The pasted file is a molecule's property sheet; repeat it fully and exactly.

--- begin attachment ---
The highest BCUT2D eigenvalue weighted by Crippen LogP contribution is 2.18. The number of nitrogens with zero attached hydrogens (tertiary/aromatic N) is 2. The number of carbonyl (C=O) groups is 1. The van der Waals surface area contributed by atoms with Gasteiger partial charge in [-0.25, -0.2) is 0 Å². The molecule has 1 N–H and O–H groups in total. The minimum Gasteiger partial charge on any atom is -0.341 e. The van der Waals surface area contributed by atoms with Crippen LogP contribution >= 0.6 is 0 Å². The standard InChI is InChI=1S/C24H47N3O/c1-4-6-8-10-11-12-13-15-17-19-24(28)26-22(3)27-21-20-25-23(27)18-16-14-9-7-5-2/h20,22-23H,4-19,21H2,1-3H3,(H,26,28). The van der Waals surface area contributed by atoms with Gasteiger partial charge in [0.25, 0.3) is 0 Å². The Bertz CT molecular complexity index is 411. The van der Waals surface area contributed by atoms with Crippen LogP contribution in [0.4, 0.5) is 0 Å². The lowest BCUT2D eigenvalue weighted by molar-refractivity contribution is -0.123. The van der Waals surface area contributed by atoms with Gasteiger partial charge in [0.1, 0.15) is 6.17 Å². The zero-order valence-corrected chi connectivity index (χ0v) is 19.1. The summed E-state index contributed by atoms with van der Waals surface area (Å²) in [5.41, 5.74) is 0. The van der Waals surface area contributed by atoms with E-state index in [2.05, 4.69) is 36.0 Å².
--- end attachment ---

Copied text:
The highest BCUT2D eigenvalue weighted by Crippen LogP contribution is 2.18. The number of nitrogens with zero attached hydrogens (tertiary/aromatic N) is 2. The number of carbonyl (C=O) groups is 1. The van der Waals surface area contributed by atoms with Gasteiger partial charge in [-0.25, -0.2) is 0 Å². The molecule has 1 N–H and O–H groups in total. The minimum Gasteiger partial charge on any atom is -0.341 e. The van der Waals surface area contributed by atoms with Crippen LogP contribution >= 0.6 is 0 Å². The standard InChI is InChI=1S/C24H47N3O/c1-4-6-8-10-11-12-13-15-17-19-24(28)26-22(3)27-21-20-25-23(27)18-16-14-9-7-5-2/h20,22-23H,4-19,21H2,1-3H3,(H,26,28). The van der Waals surface area contributed by atoms with Gasteiger partial charge in [0.25, 0.3) is 0 Å². The Bertz CT molecular complexity index is 411. The van der Waals surface area contributed by atoms with Crippen LogP contribution in [0.4, 0.5) is 0 Å². The lowest BCUT2D eigenvalue weighted by molar-refractivity contribution is -0.123. The van der Waals surface area contributed by atoms with Gasteiger partial charge in [0.1, 0.15) is 6.17 Å². The zero-order valence-corrected chi connectivity index (χ0v) is 19.1. The summed E-state index contributed by atoms with van der Waals surface area (Å²) in [5.41, 5.74) is 0. The van der Waals surface area contributed by atoms with E-state index in [2.05, 4.69) is 36.0 Å².